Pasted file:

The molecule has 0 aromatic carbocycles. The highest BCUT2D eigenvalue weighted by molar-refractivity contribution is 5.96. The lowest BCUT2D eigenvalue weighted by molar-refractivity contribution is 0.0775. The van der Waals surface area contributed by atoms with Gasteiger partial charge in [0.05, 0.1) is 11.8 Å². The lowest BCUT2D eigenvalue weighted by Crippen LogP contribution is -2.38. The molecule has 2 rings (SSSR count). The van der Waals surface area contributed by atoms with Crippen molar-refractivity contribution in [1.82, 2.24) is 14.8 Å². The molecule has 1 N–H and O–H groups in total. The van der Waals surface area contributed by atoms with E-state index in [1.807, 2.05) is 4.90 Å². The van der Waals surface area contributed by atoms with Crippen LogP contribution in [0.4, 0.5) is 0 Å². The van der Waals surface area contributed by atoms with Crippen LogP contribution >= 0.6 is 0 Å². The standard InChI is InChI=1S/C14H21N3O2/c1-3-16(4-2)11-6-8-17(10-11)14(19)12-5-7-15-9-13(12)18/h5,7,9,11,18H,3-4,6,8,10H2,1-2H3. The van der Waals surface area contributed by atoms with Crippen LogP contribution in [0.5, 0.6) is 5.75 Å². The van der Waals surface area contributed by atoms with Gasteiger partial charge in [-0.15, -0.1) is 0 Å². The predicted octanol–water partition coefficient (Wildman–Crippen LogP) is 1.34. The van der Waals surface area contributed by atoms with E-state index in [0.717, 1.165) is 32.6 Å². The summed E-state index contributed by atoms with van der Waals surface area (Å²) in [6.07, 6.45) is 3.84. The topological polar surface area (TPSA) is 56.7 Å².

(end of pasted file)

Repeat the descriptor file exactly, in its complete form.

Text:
The molecule has 0 aromatic carbocycles. The highest BCUT2D eigenvalue weighted by molar-refractivity contribution is 5.96. The lowest BCUT2D eigenvalue weighted by molar-refractivity contribution is 0.0775. The van der Waals surface area contributed by atoms with Gasteiger partial charge in [0.05, 0.1) is 11.8 Å². The lowest BCUT2D eigenvalue weighted by Crippen LogP contribution is -2.38. The molecule has 2 rings (SSSR count). The van der Waals surface area contributed by atoms with Crippen molar-refractivity contribution in [1.82, 2.24) is 14.8 Å². The molecule has 1 N–H and O–H groups in total. The van der Waals surface area contributed by atoms with E-state index in [1.807, 2.05) is 4.90 Å². The van der Waals surface area contributed by atoms with Crippen LogP contribution in [0.4, 0.5) is 0 Å². The van der Waals surface area contributed by atoms with Crippen LogP contribution >= 0.6 is 0 Å². The standard InChI is InChI=1S/C14H21N3O2/c1-3-16(4-2)11-6-8-17(10-11)14(19)12-5-7-15-9-13(12)18/h5,7,9,11,18H,3-4,6,8,10H2,1-2H3. The van der Waals surface area contributed by atoms with Crippen LogP contribution in [0.5, 0.6) is 5.75 Å². The van der Waals surface area contributed by atoms with Gasteiger partial charge in [-0.15, -0.1) is 0 Å². The predicted octanol–water partition coefficient (Wildman–Crippen LogP) is 1.34. The van der Waals surface area contributed by atoms with E-state index in [0.717, 1.165) is 32.6 Å². The summed E-state index contributed by atoms with van der Waals surface area (Å²) in [6.07, 6.45) is 3.84. The topological polar surface area (TPSA) is 56.7 Å².